Jules Delacroix, a former Olympic rower, now math teacher & rowing coach at an all-girls high school, inherits her great-aunt’s New Orleans home in the Garden District. She also inherits a safe full of her great-aunt’s secrets. Encoded letters, with what Jules at first mistakes for French, give her an excuse to enlist the translation services of the sexy French teacher, Gen. Once they figure out that the letters are layered in ciphers (drawing out Jules love of and skill at numeric codes) and then in French (not that Gen needs an excuse to stay on with the project; it’s très intriguing and damn, that Jules is one tantalizing package!). The safe also contains other clues, such as a sketch of a beautiful black woman, a journal, and an antique pistol. Together, the two women develop fantastic chemistry as they delve deeper into the secrets.
Jules receives emotional grounding from her friends Beth and Becs. The rapport between the friends flows naturally throughout the story, infusing the day-to-day, mystery, and romance with love and humor. One of my favorite moments comes when Jules refers to her friend Beth as a “Wal-Mart sports bra of support”. Jules’ friend Becs, a New Orleans police officer, calls her “the world’s most useless butch” in college, though Jules is an amazing cook.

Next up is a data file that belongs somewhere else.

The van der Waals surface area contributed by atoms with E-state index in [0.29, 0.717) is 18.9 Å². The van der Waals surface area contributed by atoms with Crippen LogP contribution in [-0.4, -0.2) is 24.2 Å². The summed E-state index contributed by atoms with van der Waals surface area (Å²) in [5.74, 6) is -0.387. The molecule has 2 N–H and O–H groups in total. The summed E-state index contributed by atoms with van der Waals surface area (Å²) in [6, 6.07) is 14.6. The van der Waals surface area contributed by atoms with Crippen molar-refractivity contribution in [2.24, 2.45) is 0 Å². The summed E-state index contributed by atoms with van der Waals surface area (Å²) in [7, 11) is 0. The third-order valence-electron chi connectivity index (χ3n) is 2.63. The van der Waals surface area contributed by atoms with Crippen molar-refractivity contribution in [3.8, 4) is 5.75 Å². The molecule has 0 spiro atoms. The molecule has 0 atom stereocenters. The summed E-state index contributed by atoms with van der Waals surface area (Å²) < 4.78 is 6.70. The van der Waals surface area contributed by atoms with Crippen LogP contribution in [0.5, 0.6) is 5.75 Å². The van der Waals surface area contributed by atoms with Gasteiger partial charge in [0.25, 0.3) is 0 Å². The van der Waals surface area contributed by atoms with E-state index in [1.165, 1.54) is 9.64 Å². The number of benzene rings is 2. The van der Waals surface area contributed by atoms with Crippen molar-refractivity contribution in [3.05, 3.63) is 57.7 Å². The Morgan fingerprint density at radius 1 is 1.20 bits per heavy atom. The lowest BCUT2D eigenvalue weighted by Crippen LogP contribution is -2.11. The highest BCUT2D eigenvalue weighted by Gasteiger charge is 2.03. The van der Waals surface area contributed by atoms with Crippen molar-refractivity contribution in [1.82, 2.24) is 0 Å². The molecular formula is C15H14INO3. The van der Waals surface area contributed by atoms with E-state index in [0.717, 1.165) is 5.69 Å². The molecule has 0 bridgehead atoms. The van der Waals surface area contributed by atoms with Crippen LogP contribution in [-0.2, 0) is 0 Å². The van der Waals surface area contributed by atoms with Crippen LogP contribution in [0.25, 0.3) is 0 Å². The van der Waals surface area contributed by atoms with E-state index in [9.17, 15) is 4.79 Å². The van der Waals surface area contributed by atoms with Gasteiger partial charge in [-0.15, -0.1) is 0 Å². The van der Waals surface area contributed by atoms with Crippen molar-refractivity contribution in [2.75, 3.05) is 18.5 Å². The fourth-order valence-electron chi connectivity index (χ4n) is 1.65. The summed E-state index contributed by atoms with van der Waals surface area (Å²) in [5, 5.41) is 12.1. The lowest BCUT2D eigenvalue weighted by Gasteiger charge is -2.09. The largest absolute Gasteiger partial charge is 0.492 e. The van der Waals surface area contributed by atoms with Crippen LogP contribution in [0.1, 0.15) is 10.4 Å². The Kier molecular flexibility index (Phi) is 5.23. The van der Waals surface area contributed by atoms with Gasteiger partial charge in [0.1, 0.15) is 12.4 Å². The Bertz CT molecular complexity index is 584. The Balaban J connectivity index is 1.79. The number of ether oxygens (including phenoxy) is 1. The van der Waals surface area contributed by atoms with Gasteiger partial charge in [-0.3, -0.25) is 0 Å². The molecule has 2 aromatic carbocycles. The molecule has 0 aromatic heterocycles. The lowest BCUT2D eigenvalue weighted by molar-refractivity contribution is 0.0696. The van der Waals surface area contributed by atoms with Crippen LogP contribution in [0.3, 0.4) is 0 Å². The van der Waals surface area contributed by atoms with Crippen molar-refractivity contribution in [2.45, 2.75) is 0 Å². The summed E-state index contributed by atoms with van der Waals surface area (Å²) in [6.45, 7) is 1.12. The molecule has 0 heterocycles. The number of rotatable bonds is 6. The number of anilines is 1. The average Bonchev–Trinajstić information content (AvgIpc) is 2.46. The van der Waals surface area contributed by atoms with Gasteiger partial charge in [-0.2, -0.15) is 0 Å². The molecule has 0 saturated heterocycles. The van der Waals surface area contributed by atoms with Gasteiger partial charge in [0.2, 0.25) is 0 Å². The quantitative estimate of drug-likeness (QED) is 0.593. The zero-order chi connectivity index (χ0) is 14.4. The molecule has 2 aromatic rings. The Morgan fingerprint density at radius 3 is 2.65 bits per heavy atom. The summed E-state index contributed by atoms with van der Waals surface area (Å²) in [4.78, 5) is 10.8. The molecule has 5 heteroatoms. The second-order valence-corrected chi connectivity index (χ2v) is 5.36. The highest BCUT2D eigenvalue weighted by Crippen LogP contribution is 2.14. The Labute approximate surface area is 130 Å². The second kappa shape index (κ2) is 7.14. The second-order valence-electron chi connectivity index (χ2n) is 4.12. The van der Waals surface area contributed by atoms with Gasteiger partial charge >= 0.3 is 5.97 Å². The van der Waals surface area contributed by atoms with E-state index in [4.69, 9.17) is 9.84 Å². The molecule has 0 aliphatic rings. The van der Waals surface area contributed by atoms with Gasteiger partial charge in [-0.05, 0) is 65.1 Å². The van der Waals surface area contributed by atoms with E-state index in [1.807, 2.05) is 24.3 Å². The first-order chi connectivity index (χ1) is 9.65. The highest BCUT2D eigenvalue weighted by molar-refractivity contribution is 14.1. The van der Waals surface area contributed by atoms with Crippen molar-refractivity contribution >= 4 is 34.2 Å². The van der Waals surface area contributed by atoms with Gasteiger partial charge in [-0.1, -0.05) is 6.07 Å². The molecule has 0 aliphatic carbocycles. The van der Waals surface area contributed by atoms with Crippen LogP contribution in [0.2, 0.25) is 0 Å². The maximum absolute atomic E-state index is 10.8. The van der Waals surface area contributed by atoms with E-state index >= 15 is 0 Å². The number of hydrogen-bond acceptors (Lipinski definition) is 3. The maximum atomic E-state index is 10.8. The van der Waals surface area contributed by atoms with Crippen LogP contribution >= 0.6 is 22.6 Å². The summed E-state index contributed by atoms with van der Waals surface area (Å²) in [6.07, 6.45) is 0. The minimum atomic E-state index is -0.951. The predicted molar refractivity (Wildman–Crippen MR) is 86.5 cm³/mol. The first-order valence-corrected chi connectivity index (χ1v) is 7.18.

E.V. Grove delivers an engaging, enjoyable performance. While I’m not an expert in the differences between regional Southern dialects, Grove’s voice places me among trellises, creeping vines, and humidity. Aside from being a bit quick at the beginning of the story, Grove provides great characterization and tone. Each woman springs to life, radiating charm, uncertainty, teasing, straight-forward, and eagerness.
There are also many instances in which there is not enough space in narration to denote change between sections. However, I think that is likely the result of editing. Overall, the production quality is good, pulling you into the listening experience, rather than popping you out. By the end of the two hours and twenty minutes, Owen’s storytelling and Grove’s narration left me wanting more.
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